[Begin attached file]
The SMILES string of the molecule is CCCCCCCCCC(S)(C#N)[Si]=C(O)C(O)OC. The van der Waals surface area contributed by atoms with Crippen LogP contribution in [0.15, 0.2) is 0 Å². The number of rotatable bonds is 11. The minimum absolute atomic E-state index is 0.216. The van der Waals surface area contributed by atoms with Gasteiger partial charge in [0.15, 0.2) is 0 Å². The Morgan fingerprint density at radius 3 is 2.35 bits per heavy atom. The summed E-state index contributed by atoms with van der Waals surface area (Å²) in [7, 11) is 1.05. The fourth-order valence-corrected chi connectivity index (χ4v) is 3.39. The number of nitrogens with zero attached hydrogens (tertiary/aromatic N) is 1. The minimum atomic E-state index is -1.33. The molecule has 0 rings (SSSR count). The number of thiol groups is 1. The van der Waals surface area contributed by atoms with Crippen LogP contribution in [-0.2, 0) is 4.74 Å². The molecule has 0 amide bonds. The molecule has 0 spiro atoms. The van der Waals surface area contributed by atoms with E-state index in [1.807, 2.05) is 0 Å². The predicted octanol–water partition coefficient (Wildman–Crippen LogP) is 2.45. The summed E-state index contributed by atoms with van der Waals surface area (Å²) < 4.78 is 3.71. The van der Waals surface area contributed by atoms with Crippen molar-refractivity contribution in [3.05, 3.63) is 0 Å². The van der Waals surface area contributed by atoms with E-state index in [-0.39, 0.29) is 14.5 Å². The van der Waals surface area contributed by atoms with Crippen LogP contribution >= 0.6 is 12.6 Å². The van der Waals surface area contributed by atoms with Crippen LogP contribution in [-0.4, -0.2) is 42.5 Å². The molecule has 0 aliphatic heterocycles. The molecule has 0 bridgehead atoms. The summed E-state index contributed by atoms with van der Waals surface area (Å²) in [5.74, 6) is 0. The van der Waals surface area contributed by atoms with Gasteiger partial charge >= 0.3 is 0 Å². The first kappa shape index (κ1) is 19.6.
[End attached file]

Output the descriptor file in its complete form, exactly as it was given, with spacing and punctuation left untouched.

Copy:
The SMILES string of the molecule is CCCCCCCCCC(S)(C#N)[Si]=C(O)C(O)OC. The van der Waals surface area contributed by atoms with Crippen LogP contribution in [0.15, 0.2) is 0 Å². The number of rotatable bonds is 11. The minimum absolute atomic E-state index is 0.216. The van der Waals surface area contributed by atoms with Gasteiger partial charge in [0.15, 0.2) is 0 Å². The Morgan fingerprint density at radius 3 is 2.35 bits per heavy atom. The summed E-state index contributed by atoms with van der Waals surface area (Å²) in [7, 11) is 1.05. The fourth-order valence-corrected chi connectivity index (χ4v) is 3.39. The number of nitrogens with zero attached hydrogens (tertiary/aromatic N) is 1. The minimum atomic E-state index is -1.33. The molecule has 0 rings (SSSR count). The number of thiol groups is 1. The van der Waals surface area contributed by atoms with Crippen LogP contribution in [-0.2, 0) is 4.74 Å². The molecule has 0 amide bonds. The molecule has 0 spiro atoms. The van der Waals surface area contributed by atoms with E-state index in [1.807, 2.05) is 0 Å². The predicted octanol–water partition coefficient (Wildman–Crippen LogP) is 2.45. The summed E-state index contributed by atoms with van der Waals surface area (Å²) < 4.78 is 3.71. The van der Waals surface area contributed by atoms with Crippen molar-refractivity contribution in [3.05, 3.63) is 0 Å². The van der Waals surface area contributed by atoms with E-state index in [-0.39, 0.29) is 14.5 Å². The van der Waals surface area contributed by atoms with Crippen LogP contribution >= 0.6 is 12.6 Å². The van der Waals surface area contributed by atoms with Crippen LogP contribution in [-0.4, -0.2) is 42.5 Å². The molecule has 0 aliphatic heterocycles. The molecule has 0 bridgehead atoms. The summed E-state index contributed by atoms with van der Waals surface area (Å²) in [5.74, 6) is 0. The van der Waals surface area contributed by atoms with Gasteiger partial charge >= 0.3 is 0 Å². The first kappa shape index (κ1) is 19.6.